But that’s not some serious desire that dominates a man’s life, as the authors of The Adonis Complex would have us believe. Go to any gym and you will see men who work hard at getting the perfect body. But most men are more modest in their body ambitions: instead of a longing for a perfection they know is impossible to attain, they would be quite happy to settle for more hair, less fat, fewer wrinkles and some muscle. Mr Average Bloke does not want to be an Adonis; just good-looking enough to get the girl of his dreams.

What gives The Adonis Complex its controversial edge is its claim that men are turning to muscle because it is the one area in which they can be superior to women. “Women can now fly combat aircraft, run multinational companies and have eliminated every last male bastion,” Pope says. “Today there’s nothing a woman can’t do. What does a man have left to identify himself as masculine? Few women can bench-press 300lb, so the body remains the last refuge of masculinity.”

It seems that, these days, just about every aspect of male behaviour is explained as some kind of scared response to the growing equality of women. But it’s interesting to note that the rise of muscle-building culture occurred in the USduring the 1950s, a time not noted for its emancipation of women. Was Charles Atlas really scared of the social advancement of Mrs Atlas – or, as legend has it, was he tired of having sand kicked in his face by men? Anyone who has seen a bunch of guys in a gym pumping iron will know that they are flexing their pecs to impress other men. I would argue that the most body-obsessed people in the world are homosexual men. Are they, too, responding to the empowerment of women?

Most men do not believe that muscularity equals masculinity. Look at the success of Arnold Schwarzenegger in the 1980s. He took the serious-tough-guy-real-man stuff out of muscle building and injected a new note of playful irony. Here was the muscle man who invited you to laugh at his image – and not envy it.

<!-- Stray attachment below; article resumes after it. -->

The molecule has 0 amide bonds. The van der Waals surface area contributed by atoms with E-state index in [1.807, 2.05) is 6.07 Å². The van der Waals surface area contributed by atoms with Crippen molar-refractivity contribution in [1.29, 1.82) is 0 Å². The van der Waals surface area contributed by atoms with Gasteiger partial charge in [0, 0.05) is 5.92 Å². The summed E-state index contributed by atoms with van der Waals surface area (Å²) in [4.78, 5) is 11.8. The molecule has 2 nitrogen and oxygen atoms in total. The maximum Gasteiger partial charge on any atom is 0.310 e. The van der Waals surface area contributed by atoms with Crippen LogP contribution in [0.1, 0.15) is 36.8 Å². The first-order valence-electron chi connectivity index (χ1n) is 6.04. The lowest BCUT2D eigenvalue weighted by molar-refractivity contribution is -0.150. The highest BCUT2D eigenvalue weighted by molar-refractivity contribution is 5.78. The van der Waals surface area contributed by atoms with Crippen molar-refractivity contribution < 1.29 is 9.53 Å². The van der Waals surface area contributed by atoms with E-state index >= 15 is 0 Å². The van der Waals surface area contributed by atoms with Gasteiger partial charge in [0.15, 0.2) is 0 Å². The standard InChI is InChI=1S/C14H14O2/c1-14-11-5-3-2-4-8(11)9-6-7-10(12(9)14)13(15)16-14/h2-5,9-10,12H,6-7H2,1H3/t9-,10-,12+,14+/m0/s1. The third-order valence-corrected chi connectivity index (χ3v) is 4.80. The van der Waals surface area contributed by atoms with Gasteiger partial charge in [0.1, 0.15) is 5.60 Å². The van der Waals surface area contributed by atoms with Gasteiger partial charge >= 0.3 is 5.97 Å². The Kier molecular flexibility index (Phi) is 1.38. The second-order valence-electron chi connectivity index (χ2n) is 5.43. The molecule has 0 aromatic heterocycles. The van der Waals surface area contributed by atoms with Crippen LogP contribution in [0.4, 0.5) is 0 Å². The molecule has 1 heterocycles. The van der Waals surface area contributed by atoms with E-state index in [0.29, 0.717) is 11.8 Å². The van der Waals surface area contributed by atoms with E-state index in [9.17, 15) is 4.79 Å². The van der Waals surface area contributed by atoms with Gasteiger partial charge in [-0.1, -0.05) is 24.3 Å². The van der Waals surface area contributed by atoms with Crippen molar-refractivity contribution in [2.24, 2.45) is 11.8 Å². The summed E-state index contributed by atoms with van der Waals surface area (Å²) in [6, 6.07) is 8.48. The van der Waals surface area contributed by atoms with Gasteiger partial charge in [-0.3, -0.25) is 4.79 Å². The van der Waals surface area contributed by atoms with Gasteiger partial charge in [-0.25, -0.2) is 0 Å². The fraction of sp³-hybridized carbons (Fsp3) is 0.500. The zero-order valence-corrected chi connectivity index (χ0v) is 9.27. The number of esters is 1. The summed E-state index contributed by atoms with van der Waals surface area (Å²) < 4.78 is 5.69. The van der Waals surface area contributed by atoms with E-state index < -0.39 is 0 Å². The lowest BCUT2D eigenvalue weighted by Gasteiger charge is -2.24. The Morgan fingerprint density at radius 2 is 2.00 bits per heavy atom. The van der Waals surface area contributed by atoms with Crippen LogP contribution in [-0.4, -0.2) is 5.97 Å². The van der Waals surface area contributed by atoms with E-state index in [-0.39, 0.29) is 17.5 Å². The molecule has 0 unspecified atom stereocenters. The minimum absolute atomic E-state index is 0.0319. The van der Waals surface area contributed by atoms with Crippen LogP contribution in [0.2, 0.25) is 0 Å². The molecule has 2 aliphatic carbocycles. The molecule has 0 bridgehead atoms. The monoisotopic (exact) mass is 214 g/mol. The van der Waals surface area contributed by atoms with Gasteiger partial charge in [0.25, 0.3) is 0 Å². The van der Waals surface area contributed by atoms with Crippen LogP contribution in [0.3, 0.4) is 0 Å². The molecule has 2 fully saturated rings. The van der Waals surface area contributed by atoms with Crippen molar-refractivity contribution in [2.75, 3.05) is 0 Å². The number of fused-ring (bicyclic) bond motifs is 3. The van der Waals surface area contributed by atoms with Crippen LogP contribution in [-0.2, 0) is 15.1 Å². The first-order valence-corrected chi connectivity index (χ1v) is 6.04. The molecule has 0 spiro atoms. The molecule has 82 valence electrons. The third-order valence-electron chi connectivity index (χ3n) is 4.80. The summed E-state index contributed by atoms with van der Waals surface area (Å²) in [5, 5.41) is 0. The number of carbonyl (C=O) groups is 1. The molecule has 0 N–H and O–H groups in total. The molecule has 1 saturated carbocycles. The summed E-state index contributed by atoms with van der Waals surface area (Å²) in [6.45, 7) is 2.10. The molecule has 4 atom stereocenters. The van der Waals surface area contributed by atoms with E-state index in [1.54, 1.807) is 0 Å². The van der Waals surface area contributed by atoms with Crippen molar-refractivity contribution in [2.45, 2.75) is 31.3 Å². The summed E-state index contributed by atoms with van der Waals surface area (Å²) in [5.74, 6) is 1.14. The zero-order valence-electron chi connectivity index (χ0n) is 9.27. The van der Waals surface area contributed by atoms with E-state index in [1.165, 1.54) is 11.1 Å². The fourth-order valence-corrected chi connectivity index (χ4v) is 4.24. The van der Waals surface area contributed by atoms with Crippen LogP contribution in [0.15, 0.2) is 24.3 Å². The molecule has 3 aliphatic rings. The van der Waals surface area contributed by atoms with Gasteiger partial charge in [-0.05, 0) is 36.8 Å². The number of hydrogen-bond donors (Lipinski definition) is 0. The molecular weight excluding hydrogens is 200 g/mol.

If you actually look at the images associated with masculine perfection, stars like Tom Cruise or Brad Pitt, you will see that they are in good physical shape, but none of them looks like a serious body builder. And what about little Leonardo DiCaprio? The world’s sexist star has far less muscle on him than Madonna.

I suspect that men today are more concerned about their body appearance than ever before, but not because they are suffering from a crisis of masculinity or a fear of women. On the contrary, they no longer fear being seen as effeminate or homosexual every time they try a new facial scrub or dye their hair. Conversely, women like Madonna who spend a lot of their time building their muscles are no longer dismissed as sad sacks trying to look like men.

We no longer live in a world in which there are such rigid divisions between feminine and masculine, heterosexual and homosexual. I have no doubt that men today are more concerned about the state of their bodies than ever before, and it is crucial to a man’s sense of self-esteem. But then our whole culture has become far more body aware. Many people have more time, leisure and income than ever before to spend on looking good. Is that new-found freedom something we should fear, as the authors of The Adonis Complex suggest, or sit back and enjoy?